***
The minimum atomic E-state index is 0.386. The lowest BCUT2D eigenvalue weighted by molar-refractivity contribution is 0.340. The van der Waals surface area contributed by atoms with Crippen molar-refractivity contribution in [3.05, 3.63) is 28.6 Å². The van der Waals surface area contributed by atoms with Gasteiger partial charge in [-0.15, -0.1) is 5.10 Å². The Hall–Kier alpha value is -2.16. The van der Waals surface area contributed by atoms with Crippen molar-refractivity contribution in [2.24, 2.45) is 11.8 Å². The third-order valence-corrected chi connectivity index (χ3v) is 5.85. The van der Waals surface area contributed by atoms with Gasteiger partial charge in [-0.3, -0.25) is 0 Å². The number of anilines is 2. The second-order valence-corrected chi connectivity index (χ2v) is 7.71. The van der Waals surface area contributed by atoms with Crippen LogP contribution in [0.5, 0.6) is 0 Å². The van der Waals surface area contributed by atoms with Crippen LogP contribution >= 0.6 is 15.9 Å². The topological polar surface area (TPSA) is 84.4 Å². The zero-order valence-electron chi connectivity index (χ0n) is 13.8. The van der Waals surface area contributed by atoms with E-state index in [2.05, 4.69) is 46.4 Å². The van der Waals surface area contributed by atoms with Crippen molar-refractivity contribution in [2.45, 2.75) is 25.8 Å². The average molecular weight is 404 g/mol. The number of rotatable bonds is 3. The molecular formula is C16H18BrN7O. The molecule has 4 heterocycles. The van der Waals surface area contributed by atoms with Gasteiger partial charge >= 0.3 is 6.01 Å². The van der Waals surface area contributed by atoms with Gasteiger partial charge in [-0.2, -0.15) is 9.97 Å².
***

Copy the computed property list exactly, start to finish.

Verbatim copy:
The minimum atomic E-state index is 0.386. The lowest BCUT2D eigenvalue weighted by molar-refractivity contribution is 0.340. The van der Waals surface area contributed by atoms with Crippen molar-refractivity contribution in [3.05, 3.63) is 28.6 Å². The van der Waals surface area contributed by atoms with Gasteiger partial charge in [-0.15, -0.1) is 5.10 Å². The Hall–Kier alpha value is -2.16. The van der Waals surface area contributed by atoms with Crippen molar-refractivity contribution in [2.24, 2.45) is 11.8 Å². The third-order valence-corrected chi connectivity index (χ3v) is 5.85. The van der Waals surface area contributed by atoms with Gasteiger partial charge in [-0.3, -0.25) is 0 Å². The number of anilines is 2. The second-order valence-corrected chi connectivity index (χ2v) is 7.71. The van der Waals surface area contributed by atoms with Crippen LogP contribution in [0.5, 0.6) is 0 Å². The van der Waals surface area contributed by atoms with Crippen LogP contribution >= 0.6 is 15.9 Å². The topological polar surface area (TPSA) is 84.4 Å². The zero-order valence-electron chi connectivity index (χ0n) is 13.8. The van der Waals surface area contributed by atoms with E-state index in [2.05, 4.69) is 46.4 Å². The van der Waals surface area contributed by atoms with Crippen molar-refractivity contribution in [2.45, 2.75) is 25.8 Å². The average molecular weight is 404 g/mol. The number of rotatable bonds is 3. The molecular formula is C16H18BrN7O. The molecule has 4 heterocycles. The van der Waals surface area contributed by atoms with Gasteiger partial charge >= 0.3 is 6.01 Å². The van der Waals surface area contributed by atoms with Gasteiger partial charge in [-0.2, -0.15) is 9.97 Å².